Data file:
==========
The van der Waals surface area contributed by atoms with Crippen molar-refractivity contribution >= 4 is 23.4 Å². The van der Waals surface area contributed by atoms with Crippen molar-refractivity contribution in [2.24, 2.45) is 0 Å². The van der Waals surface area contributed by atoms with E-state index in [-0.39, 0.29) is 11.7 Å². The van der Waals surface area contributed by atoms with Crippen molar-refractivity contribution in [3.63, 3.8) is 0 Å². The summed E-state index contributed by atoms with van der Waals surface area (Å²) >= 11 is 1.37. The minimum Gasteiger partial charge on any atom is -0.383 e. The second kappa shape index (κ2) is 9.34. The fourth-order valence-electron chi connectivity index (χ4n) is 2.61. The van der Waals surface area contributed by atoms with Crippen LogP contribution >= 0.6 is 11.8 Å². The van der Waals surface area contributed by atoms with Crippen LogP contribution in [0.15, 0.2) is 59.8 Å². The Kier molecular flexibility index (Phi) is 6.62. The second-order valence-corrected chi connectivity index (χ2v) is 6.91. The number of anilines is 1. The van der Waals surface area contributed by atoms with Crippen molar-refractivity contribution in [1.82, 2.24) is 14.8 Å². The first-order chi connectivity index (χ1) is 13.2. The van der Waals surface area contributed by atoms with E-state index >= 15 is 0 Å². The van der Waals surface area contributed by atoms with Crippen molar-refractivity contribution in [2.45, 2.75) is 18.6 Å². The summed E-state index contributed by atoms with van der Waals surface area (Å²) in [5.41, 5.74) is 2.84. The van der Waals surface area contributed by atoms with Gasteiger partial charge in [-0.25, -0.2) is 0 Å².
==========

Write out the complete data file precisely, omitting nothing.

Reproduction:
The van der Waals surface area contributed by atoms with Crippen molar-refractivity contribution >= 4 is 23.4 Å². The van der Waals surface area contributed by atoms with Crippen molar-refractivity contribution in [2.24, 2.45) is 0 Å². The van der Waals surface area contributed by atoms with E-state index in [-0.39, 0.29) is 11.7 Å². The van der Waals surface area contributed by atoms with Crippen molar-refractivity contribution in [3.63, 3.8) is 0 Å². The summed E-state index contributed by atoms with van der Waals surface area (Å²) >= 11 is 1.37. The minimum Gasteiger partial charge on any atom is -0.383 e. The second kappa shape index (κ2) is 9.34. The fourth-order valence-electron chi connectivity index (χ4n) is 2.61. The van der Waals surface area contributed by atoms with Crippen LogP contribution >= 0.6 is 11.8 Å². The van der Waals surface area contributed by atoms with Crippen LogP contribution in [0.15, 0.2) is 59.8 Å². The Kier molecular flexibility index (Phi) is 6.62. The second-order valence-corrected chi connectivity index (χ2v) is 6.91. The number of anilines is 1. The van der Waals surface area contributed by atoms with Crippen molar-refractivity contribution in [1.82, 2.24) is 14.8 Å². The first-order chi connectivity index (χ1) is 13.2. The van der Waals surface area contributed by atoms with E-state index >= 15 is 0 Å². The van der Waals surface area contributed by atoms with Crippen molar-refractivity contribution in [2.45, 2.75) is 18.6 Å². The summed E-state index contributed by atoms with van der Waals surface area (Å²) in [5.41, 5.74) is 2.84. The van der Waals surface area contributed by atoms with Gasteiger partial charge in [-0.25, -0.2) is 0 Å².